Me and Writer Square – we go way back. Prior to figuring out my career path in life, I worked at the former Champion Brewing Company on Larimer Square. During many a shift slinging warm beer on that unwieldy patio, I parked my car in the Writer Square parking structure – and twice lost car stereos to needy thieves in said structure. I bought Mother’s Day cards in the old card shop, read the Westword over sushi-lunches at Sushi Han, and picked up the occasional latte from the Starbucks.
But one thing I never did, in those years waiting tables or later during grad school at UCD, was spend any time in the outdoor plaza space. I never dined on the restaurant patios, never sat on a planter wall, never rested on a bench. Writer Square, to me, was always a short-cut to the 16th Street Mall or a convenient place to park… not a place to be.
During 2009, Writer Square underwent a transformation. The changes are broad, and have been met with many opinions, both favorable and not. This post is the first part in one blogger’s view of the changes. And while it is not my intent to “pick on” one specific space, it is seldom that we get an opportunity to critique a re-imagined plaza space in Downtown Denver.
In part one, we discuss the 16th Street Plaza.
While I was never a big fan of the design of the large planters that populated the 16th Street plaza in the original design, they did prove to be quite functional. Not only did they provide space for shade trees and colorful annual plantings; they also served as transition elements to reduce the perceived impact of the grade changes that occur within the block. The planters also defined movement corridors and gave opportunity for rest within the large plaza space. With the changes to the Square, the planters are gone – replaced by a large stair and water feature as the centerpiece of the northern plaza.
Water and stairs are long-standing design tools for creating usable space. The sound of water is soothing, and broad stairs provide both pathways for movement and places for seating. With the redesign of Writer Square, both are used in an apparent attempt to create a social space at the core of the north plaza. However, there are some inherent issues that stand in the way:
The stairs. The northern plaza of Writer Square is, in large part, a connector from the 16th Street Mall to Larimer Square, and the majority of people using the space walk diagonally through the plaza. The orientation of the stairs, however, is orthogonal to the street grid – in conflict with the diagonal pattern of movement that pedestrians expect. This wouldn’t be so bad if the stairs were clear of obstacles; however, the proliferation and orientation of handrails along the stairs serves as both a physical and visual barrier to clear pedestrian movement. To further exacerbate this, rows of benches and planter pots between the stairs and the Mall provide further additional barriers and visual clutter to the 16th Street plaza.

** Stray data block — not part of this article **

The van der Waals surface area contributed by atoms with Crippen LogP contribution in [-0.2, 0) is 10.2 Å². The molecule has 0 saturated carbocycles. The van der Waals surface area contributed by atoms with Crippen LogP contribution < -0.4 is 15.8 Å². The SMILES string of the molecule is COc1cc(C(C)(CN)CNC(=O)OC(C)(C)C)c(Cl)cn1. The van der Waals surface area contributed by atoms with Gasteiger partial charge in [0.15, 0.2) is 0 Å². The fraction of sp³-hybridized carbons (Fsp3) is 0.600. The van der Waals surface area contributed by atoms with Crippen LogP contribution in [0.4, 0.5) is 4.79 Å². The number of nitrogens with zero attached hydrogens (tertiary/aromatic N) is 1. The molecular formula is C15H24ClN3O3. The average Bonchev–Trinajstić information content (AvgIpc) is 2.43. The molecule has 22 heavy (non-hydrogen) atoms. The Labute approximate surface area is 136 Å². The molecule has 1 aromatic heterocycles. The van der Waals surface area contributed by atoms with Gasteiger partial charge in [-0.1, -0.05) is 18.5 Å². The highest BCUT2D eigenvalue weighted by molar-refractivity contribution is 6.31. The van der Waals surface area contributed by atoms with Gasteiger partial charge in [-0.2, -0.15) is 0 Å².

The fountain. The idea of bringing water into the plaza is certainly an intriguing one. When appropriately considered, water provides interest to a space and a reason to stop and stay. However, water is most successful when it is accessible. And while you can certainly walk up to the water feature in this space, accommodation has not been made to engage with the water. The sloping walls discourage people from sitting on the edge of the water feature, and the orthogonal placement of the basin to the street (rather than to movement patterns) makes the fountain an impediment to movement rather than an object to engage.
The materials. In short, the plaza has been visually-muted. Gone are the raised planters with brick caps, as is the grid of paver bands that gave some richness to the ground plane of the plaza – all replaced by a monolithic concrete surface. The historically-referential benches and light poles have been removed, with silver/gray contemporary fixtures installed in their place. Small planter pots are provided throughout the space, but these will never be able to support the growth of shade trees or greenery that the former raised planters provided. The plaza is, well, gray.
The exception is the fountain, which appears to be constructed of black granite. However, the scale of the object and materials lacks “weight” – where the fountain should stand as the centerpiece of the plaza, it feels small and insignificant.
A noticeably successful addition to the space are the tables placed in the upper portion of the plaza between the (fantastic) barbeque vendor and Starbucks. In multiple trips to the Square during sunny lunch times, the tables have been well used – while the stairs and adjacent bench seating have been almost completely unoccupied.
The true measure of the success of a space is not found in opinions about its visual design, but in the nature of the way people use the space. The Writer Square 16th Street plaza should be a place that people are comfortable moving through and resting in – and, given its location, could be a space full of energy and vitality. Only time will tell if the updates can provide a dynamic social space at an important downtown pedestrian crossroads.
Next up in our visit to Writer Square: lighting.